Notebook: Relaxed Roethlisberger impresses Cowher
There is a lot to like about rookie quarterback Ben Roethlisberger, the Steelers' first-round draft choice.
After watching Roethlisberger at minicamp, which concluded Sunday, Steelers coach Bill Cowher chose to dwell on something that is not so obvious to an outside observer.
"I was impressed that he wasn't overwhelmed," Cowher said. "Sometimes, you come in and the terminology and getting in and out of huddle and seeing things (can be a problem), but I was very encouraged by the way he was able to comprehend things.
"Still, there is a lot of learning that is going to take place. Things are going to get faster."
Of course, Cowher couldn't overlook Roethelisberger's strong arm and 6-foot-5, 242-pound physique.
"He's very athletic, and you can see some of the throws off the movement. But it's going to take a while to get in sync with everybody else and what we are doing," Cowher said.
Roethlisberger said their was only part of his weekend that was similar to college.
"It's football. That's about the only thing that is close," he said.
He said the most difficult part was "learning the offense, learning the plays and trying to relay it to the rest of the team. It's new. That's what makes it kind of tough."
No Burress, day No. 3
Cowher was reluctant to discuss wide receiver Plaxico Burress' continued absence, but he did say he is "hopeful" that all players will return May 18 for the first of 14 coaching sessions that run through June 10.
"They are voluntary," he said, "but we stress the importance of them."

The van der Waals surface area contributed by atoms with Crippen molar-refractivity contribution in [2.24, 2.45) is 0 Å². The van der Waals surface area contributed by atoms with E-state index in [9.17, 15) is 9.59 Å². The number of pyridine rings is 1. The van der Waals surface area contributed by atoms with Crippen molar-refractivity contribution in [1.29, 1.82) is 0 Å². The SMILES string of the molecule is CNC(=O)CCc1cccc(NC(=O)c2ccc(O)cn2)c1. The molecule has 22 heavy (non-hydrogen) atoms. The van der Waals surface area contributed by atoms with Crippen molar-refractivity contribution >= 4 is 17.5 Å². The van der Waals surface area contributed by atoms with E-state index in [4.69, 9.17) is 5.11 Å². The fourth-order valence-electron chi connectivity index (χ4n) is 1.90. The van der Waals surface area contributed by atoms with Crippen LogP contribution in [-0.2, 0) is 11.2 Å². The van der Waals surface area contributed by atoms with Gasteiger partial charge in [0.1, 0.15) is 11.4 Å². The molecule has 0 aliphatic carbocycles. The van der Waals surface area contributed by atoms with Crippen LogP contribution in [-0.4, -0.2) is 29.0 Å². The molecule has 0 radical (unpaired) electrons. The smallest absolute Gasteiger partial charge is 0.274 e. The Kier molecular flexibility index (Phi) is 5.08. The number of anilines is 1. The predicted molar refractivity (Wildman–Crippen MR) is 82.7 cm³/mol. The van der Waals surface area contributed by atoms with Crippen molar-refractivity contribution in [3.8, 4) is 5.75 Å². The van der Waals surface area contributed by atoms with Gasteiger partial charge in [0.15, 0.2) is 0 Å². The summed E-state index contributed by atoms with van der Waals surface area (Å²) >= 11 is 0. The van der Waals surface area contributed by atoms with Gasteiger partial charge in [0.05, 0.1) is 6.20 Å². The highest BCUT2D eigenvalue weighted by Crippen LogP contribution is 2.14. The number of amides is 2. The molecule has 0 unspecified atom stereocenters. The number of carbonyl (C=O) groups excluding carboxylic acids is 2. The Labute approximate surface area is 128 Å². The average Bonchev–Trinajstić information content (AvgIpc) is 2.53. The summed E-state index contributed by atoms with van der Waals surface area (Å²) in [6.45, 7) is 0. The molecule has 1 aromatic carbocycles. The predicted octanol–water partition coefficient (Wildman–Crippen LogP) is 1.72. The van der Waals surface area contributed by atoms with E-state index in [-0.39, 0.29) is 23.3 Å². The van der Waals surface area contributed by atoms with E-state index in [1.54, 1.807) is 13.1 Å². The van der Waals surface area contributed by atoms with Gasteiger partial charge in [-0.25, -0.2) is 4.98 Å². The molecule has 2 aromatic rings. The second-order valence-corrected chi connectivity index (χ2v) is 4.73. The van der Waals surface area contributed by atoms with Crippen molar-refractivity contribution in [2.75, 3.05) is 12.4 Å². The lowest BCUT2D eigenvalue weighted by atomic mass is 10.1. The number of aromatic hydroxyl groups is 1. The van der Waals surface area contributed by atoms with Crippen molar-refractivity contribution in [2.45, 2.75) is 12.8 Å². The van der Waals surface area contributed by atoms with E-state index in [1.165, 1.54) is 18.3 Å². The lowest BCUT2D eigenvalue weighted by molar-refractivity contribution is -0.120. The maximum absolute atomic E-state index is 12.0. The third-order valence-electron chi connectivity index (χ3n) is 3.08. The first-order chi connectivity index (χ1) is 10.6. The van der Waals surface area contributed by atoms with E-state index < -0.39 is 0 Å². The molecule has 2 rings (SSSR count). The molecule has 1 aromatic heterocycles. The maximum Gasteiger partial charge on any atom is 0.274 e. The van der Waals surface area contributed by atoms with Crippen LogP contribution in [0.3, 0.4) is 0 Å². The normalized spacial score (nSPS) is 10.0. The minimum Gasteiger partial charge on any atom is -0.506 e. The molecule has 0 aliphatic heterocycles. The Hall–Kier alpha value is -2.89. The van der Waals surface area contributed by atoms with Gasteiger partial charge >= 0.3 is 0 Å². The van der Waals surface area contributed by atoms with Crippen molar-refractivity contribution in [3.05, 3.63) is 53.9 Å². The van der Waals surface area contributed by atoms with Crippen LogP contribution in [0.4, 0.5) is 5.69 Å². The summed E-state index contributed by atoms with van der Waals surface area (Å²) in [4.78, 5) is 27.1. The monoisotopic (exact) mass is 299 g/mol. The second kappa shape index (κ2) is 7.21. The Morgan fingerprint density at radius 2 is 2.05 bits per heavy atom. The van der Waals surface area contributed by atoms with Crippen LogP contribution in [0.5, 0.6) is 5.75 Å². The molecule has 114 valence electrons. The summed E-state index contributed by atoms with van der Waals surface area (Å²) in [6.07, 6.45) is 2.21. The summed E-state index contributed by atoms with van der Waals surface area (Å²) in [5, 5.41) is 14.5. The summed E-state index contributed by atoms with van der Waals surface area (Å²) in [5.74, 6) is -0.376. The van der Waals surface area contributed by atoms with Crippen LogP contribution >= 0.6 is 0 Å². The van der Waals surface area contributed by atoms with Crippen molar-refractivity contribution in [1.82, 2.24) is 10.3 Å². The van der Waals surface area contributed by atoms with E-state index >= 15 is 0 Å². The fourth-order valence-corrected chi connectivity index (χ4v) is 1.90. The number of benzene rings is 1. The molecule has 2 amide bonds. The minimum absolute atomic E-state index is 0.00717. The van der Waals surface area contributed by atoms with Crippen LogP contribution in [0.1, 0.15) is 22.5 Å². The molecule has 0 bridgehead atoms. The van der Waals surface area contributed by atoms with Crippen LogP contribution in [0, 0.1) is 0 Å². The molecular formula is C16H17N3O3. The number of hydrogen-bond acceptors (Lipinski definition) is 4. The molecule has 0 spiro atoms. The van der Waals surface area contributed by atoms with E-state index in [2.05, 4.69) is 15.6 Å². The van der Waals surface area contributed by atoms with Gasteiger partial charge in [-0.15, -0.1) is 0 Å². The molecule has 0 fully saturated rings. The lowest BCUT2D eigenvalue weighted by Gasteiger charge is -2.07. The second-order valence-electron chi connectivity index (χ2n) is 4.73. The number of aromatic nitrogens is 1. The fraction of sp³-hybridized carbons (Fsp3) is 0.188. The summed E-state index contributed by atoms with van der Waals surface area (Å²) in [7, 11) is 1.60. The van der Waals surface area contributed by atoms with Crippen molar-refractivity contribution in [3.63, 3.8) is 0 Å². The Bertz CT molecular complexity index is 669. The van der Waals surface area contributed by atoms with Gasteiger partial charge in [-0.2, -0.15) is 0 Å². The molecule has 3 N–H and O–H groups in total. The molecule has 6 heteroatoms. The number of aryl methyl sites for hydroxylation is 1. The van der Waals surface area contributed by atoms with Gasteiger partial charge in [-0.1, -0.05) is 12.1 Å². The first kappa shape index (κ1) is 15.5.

Asked about Burress, who missed the entire three-day, five-practice weekend, he said, "I'm just looking at our football team. I am really not addressing anybody who is not here, and I think the most important thing is that you focus on the players who are here and are trying to get better."
Cowher said these spring practices are important with several new faces on the roster and coaching staff. One of them is wide receivers coach Bruce Arians, who has had little contact with Burress.
"There is a feeling-out process that is taking place, and this is part of us getting know one another," Cowher said. "That does take time."
One of the highlights of the minicamp was the evidence of increased speed and youth in the secondary, with free safety Chris Hope, 23, replacing Brent Alexander, 32, and strong safety Troy Polamalu, 23, stepping in for Mike Logan, 29. Plus, right cornerback Deshea Townsend, 28, looks to be more active than Dewayne Washington, 31, who was the starter at this time last year.
Polamalu made his presence known, making several plays on the football.
"Troy has kind of flashed," Cowher said. "He feels more comfortable. He almost stepped up to take a little bit of a leadership role. You can see the way he has approached that with all the calls he's making."
Townsend became the starter midway through last season, so his good play this weekend did not surprise Cowher.
"Deshea has been making plays from the time he has been inserted," Cowher said. "He kind of seized that opportunity. He went in there, and he is never looking back. I'm very comfortable with him back there. He's the wiley veteran, him and Chad (Scott), in a young secondary."
There are no new starters on the offensive line, but Cowher might dispute that.
"I look at Marvel (Smith) and Kendall (Simmons) as having new guys," he said of his left tackle and right guard, "because both of those guys were not 100 percent last year."
Smith is recovered from his neck injury, and Cowher said Simmons is 10 pounds heavier than his best weight last year when he was diagnosed with diabetes that sapped his strength and was an issue all season.
Scott, who is entering his seventh year as the starter at left cornerback, has worn his sprained ankle in a protective boot since it was stepped on Friday. Cowher said Scott should be ready to return by the time the coaching sessions begin.
Linebacker Kendrell Bell (groin) did not practice and tight end Jay Riemersma (shoulder) was limited yesterday.